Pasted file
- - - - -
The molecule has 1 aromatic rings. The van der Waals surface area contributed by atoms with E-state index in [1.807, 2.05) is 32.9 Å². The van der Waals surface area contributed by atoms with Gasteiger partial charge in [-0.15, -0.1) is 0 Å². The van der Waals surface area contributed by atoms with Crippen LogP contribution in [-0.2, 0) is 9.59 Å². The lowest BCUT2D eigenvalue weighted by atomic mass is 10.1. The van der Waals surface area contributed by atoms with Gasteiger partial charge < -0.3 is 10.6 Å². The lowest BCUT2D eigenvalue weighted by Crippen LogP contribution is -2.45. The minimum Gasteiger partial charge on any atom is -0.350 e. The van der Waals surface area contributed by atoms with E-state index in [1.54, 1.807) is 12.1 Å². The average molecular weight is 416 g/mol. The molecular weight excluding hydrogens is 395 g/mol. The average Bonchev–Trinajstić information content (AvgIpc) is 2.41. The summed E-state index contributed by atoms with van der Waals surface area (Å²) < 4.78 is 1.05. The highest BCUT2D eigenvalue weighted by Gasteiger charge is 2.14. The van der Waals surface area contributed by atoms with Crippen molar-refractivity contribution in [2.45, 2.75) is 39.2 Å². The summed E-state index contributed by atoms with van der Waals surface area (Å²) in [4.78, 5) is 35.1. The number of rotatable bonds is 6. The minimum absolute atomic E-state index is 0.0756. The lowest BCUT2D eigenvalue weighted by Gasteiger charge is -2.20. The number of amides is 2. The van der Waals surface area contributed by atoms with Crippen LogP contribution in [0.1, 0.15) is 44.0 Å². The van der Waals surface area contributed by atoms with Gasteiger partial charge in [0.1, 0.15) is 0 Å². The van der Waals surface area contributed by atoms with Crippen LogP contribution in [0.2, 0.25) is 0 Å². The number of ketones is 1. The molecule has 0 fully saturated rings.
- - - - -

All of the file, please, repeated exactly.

The molecule has 1 aromatic rings. The van der Waals surface area contributed by atoms with E-state index in [1.807, 2.05) is 32.9 Å². The van der Waals surface area contributed by atoms with Gasteiger partial charge in [-0.15, -0.1) is 0 Å². The van der Waals surface area contributed by atoms with Crippen LogP contribution in [-0.2, 0) is 9.59 Å². The lowest BCUT2D eigenvalue weighted by atomic mass is 10.1. The van der Waals surface area contributed by atoms with Gasteiger partial charge < -0.3 is 10.6 Å². The lowest BCUT2D eigenvalue weighted by Crippen LogP contribution is -2.45. The minimum Gasteiger partial charge on any atom is -0.350 e. The van der Waals surface area contributed by atoms with E-state index in [1.54, 1.807) is 12.1 Å². The average molecular weight is 416 g/mol. The molecular weight excluding hydrogens is 395 g/mol. The average Bonchev–Trinajstić information content (AvgIpc) is 2.41. The summed E-state index contributed by atoms with van der Waals surface area (Å²) < 4.78 is 1.05. The highest BCUT2D eigenvalue weighted by Gasteiger charge is 2.14. The van der Waals surface area contributed by atoms with Crippen molar-refractivity contribution in [2.45, 2.75) is 39.2 Å². The summed E-state index contributed by atoms with van der Waals surface area (Å²) in [4.78, 5) is 35.1. The number of rotatable bonds is 6. The minimum absolute atomic E-state index is 0.0756. The lowest BCUT2D eigenvalue weighted by Gasteiger charge is -2.20. The number of amides is 2. The van der Waals surface area contributed by atoms with Crippen LogP contribution in [0.1, 0.15) is 44.0 Å². The van der Waals surface area contributed by atoms with Gasteiger partial charge in [0.1, 0.15) is 0 Å². The van der Waals surface area contributed by atoms with Crippen LogP contribution in [0.2, 0.25) is 0 Å². The number of ketones is 1. The molecule has 0 fully saturated rings.